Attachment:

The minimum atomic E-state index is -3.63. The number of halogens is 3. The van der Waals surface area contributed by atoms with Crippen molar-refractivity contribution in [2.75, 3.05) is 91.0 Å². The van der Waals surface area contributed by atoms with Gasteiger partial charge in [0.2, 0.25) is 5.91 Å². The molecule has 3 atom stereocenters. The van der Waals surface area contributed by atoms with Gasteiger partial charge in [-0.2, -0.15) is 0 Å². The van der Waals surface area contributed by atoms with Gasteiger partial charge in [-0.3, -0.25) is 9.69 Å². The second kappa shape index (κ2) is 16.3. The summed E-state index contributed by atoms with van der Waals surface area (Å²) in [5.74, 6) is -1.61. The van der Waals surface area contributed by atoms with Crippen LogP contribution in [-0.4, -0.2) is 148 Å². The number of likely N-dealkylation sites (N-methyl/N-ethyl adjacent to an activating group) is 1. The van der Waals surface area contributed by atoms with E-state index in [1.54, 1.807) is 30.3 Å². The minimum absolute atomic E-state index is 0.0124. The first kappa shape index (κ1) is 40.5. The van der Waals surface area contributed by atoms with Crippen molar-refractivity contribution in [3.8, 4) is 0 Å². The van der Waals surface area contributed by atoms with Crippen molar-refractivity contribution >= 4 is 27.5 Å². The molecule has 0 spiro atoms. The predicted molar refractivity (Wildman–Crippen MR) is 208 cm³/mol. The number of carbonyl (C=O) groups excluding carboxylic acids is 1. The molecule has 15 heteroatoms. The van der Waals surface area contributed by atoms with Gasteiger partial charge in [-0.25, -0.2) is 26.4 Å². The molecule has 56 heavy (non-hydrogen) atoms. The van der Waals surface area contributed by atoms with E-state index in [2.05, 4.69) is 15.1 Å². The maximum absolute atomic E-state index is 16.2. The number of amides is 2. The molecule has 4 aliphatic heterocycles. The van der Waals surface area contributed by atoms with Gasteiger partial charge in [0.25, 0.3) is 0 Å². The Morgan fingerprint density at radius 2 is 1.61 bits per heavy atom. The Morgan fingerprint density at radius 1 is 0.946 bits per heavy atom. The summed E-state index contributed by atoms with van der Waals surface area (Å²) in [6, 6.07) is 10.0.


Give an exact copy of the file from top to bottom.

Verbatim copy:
The minimum atomic E-state index is -3.63. The number of halogens is 3. The van der Waals surface area contributed by atoms with Crippen molar-refractivity contribution in [2.75, 3.05) is 91.0 Å². The van der Waals surface area contributed by atoms with Gasteiger partial charge in [0.2, 0.25) is 5.91 Å². The molecule has 3 atom stereocenters. The van der Waals surface area contributed by atoms with Gasteiger partial charge in [-0.2, -0.15) is 0 Å². The van der Waals surface area contributed by atoms with Gasteiger partial charge in [-0.3, -0.25) is 9.69 Å². The second kappa shape index (κ2) is 16.3. The summed E-state index contributed by atoms with van der Waals surface area (Å²) in [5.74, 6) is -1.61. The van der Waals surface area contributed by atoms with Crippen LogP contribution in [-0.4, -0.2) is 148 Å². The number of likely N-dealkylation sites (N-methyl/N-ethyl adjacent to an activating group) is 1. The van der Waals surface area contributed by atoms with E-state index in [1.54, 1.807) is 30.3 Å². The minimum absolute atomic E-state index is 0.0124. The first kappa shape index (κ1) is 40.5. The van der Waals surface area contributed by atoms with Crippen molar-refractivity contribution in [3.8, 4) is 0 Å². The van der Waals surface area contributed by atoms with Crippen molar-refractivity contribution >= 4 is 27.5 Å². The molecule has 0 spiro atoms. The predicted molar refractivity (Wildman–Crippen MR) is 208 cm³/mol. The number of carbonyl (C=O) groups excluding carboxylic acids is 1. The molecule has 15 heteroatoms. The van der Waals surface area contributed by atoms with Gasteiger partial charge in [-0.25, -0.2) is 26.4 Å². The molecule has 56 heavy (non-hydrogen) atoms. The van der Waals surface area contributed by atoms with E-state index in [2.05, 4.69) is 15.1 Å². The maximum absolute atomic E-state index is 16.2. The number of amides is 2. The molecule has 4 aliphatic heterocycles. The van der Waals surface area contributed by atoms with Gasteiger partial charge in [0.25, 0.3) is 0 Å². The Morgan fingerprint density at radius 2 is 1.61 bits per heavy atom. The Morgan fingerprint density at radius 1 is 0.946 bits per heavy atom. The summed E-state index contributed by atoms with van der Waals surface area (Å²) in [6, 6.07) is 10.0.